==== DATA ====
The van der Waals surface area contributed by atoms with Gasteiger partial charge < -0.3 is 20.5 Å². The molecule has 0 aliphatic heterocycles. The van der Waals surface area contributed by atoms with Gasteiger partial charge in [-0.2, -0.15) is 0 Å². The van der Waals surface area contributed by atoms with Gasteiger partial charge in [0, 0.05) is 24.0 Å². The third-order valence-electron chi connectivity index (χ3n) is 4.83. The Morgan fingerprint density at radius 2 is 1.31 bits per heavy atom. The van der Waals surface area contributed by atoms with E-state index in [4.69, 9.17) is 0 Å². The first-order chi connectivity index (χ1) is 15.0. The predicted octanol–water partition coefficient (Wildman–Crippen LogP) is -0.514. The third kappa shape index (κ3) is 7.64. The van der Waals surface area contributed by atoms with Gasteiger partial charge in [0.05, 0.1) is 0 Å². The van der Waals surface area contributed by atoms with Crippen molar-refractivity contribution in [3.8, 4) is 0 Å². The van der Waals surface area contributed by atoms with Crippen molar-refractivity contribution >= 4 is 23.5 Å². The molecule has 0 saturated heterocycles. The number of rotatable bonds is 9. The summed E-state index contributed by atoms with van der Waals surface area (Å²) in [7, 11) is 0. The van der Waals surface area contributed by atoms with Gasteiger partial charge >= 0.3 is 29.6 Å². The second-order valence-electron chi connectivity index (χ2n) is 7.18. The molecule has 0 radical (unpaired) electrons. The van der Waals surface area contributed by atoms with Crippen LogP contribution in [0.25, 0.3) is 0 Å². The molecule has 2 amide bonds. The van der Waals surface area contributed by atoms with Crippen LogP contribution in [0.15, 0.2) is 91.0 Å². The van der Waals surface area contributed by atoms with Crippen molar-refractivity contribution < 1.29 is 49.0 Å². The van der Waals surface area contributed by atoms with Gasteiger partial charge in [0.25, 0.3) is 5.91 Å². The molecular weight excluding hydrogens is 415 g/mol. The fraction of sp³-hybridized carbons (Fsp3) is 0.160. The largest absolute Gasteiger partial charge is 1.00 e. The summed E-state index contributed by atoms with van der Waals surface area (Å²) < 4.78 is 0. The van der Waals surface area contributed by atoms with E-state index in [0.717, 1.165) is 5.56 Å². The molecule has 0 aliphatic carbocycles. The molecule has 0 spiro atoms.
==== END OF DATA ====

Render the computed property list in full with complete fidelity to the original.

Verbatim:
The van der Waals surface area contributed by atoms with Gasteiger partial charge < -0.3 is 20.5 Å². The molecule has 0 aliphatic heterocycles. The van der Waals surface area contributed by atoms with Gasteiger partial charge in [-0.2, -0.15) is 0 Å². The van der Waals surface area contributed by atoms with Gasteiger partial charge in [0, 0.05) is 24.0 Å². The third-order valence-electron chi connectivity index (χ3n) is 4.83. The Morgan fingerprint density at radius 2 is 1.31 bits per heavy atom. The van der Waals surface area contributed by atoms with E-state index in [4.69, 9.17) is 0 Å². The first-order chi connectivity index (χ1) is 15.0. The predicted octanol–water partition coefficient (Wildman–Crippen LogP) is -0.514. The third kappa shape index (κ3) is 7.64. The van der Waals surface area contributed by atoms with Gasteiger partial charge in [0.05, 0.1) is 0 Å². The van der Waals surface area contributed by atoms with Crippen molar-refractivity contribution in [3.8, 4) is 0 Å². The van der Waals surface area contributed by atoms with Crippen molar-refractivity contribution >= 4 is 23.5 Å². The molecule has 0 saturated heterocycles. The number of rotatable bonds is 9. The summed E-state index contributed by atoms with van der Waals surface area (Å²) in [7, 11) is 0. The van der Waals surface area contributed by atoms with Gasteiger partial charge >= 0.3 is 29.6 Å². The second-order valence-electron chi connectivity index (χ2n) is 7.18. The molecule has 0 radical (unpaired) electrons. The van der Waals surface area contributed by atoms with Crippen LogP contribution in [0.25, 0.3) is 0 Å². The molecule has 2 amide bonds. The van der Waals surface area contributed by atoms with Crippen LogP contribution in [0.15, 0.2) is 91.0 Å². The van der Waals surface area contributed by atoms with Crippen molar-refractivity contribution < 1.29 is 49.0 Å². The van der Waals surface area contributed by atoms with Gasteiger partial charge in [0.25, 0.3) is 5.91 Å². The molecular weight excluding hydrogens is 415 g/mol. The fraction of sp³-hybridized carbons (Fsp3) is 0.160. The largest absolute Gasteiger partial charge is 1.00 e. The summed E-state index contributed by atoms with van der Waals surface area (Å²) < 4.78 is 0. The van der Waals surface area contributed by atoms with E-state index in [0.717, 1.165) is 5.56 Å². The molecule has 0 aliphatic carbocycles. The molecule has 0 spiro atoms.